In the ‘King’s Cup’ opening encounter the fledgling Royal Air Force outfit, with the last- minute addition of an amazing Air Force character, met a strong New Zealand Services XV at a windblown Swansea on St David’s Day 1919…
Unfortunately, the brand-new RAF side lost three of their best players when illness struck en route to Wales. In any event, they had not had much time together, while New Zealand were not only at full strength, but were a tried and tested unit for this St David’s Day tournament opener at a Swansea ground well used to hosting major internationals.
As skipper ‘Wakers’ Wakefield put it, ‘…influenza raged and destroyed our prospects of getting together a reasonable team in time for our first match and we were badly beaten by the New Zealanders at Swansea on my first visit to that ground.’
Reports suggested that no better venue could have been chosen for the first match in the Cup, as Swansea was a town rich in rugby tradition and memories. A crowd of around 10,000 was expected, but in fact only some 2,500 turned up and it was suggested that the regular Welsh supporter had no personal interest in the players of either side. The attendance was indeed much smaller than it might have been, but this was probably due in the most part to so many people refusing to pay the increased gate charges. Also, many understandably considered the result was a foregone conclusion.
In the event, New Zealand were tested far harder than expected and it was rather closer than the final score suggested. The big surprise was the way the RAF pack tore into their opponents, with their dribbling being a feature of the game, but New Zealand were more skillful out wide, while Charlie Brown and Jack McNaught were quick in their decisions.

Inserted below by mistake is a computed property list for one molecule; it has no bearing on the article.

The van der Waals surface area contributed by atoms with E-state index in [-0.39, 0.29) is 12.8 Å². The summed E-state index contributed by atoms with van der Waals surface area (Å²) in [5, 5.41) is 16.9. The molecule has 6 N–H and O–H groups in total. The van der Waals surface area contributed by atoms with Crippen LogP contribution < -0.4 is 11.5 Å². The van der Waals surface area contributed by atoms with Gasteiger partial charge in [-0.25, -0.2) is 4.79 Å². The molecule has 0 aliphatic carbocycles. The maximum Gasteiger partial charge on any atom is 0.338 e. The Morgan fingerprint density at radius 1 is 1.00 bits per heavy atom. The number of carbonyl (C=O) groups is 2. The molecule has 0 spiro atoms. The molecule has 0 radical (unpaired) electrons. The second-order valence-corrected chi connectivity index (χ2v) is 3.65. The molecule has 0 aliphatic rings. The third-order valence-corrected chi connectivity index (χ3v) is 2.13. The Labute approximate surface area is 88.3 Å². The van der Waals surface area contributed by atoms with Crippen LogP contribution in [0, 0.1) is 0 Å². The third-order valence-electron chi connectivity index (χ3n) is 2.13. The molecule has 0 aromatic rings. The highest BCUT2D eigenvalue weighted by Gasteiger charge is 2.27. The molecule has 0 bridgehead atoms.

Despite playing into the strong wind it was 6-0 at half-time to New Zealand, led by scrum half Charles Brown (pictured, along with his full All Blacks Cap), with wing Percy Storey having crossed twice from brilliant passing, despite missing two other chances, and ‘Jockey’ Ford was notable for his clever cross-kicking. The RAF went close twice.
After the restart a rapid burst by ‘Ranji’ Wilson sent Storey in for his hat-trick, but at 9-0 and into the breeze there came the best try of the match, scored by Tennant Sloan for the airmen, as he left the steady New Zealand full back Capper completely fooled and unable to tackle.
The RAF pressed strongly, but suddenly New Zealand upped a gear and it was all over as further tries followed in quick succession from Jack Stohr, Bill Fea and ‘Moke’ Belliss, with two of them being converted, probably by Stohr, though one report suggested it was the forward Sellars in who had taken over the goalkicking after Stohr had missed the first three conversions. The RAF included the South African George Wrentmore (pictured) as centre and captain, and the then-uncapped Wavell Wakefield up front. At that time, of course, a try and a penalty were equally valued at three points, with a dropped goal worth four.
The wind played a big part as passes went astray, but it was a good opener in the Principality, where only one of the game’s 30 players was Welsh. He, winger Jones, could have had a try in the first half, but Wrentmore held on and was tackled.
An interesting story surrounds the identity of that last-minute replacement wing, who turns out to have been Captain J Ira T ‘Taffy’ Jones, born a little further west of Swansea: he of No. 74 ‘Tiger’ Squadron fame, the highest-scoring Welsh fighter ace – in the air, rather than the on-pitch battles!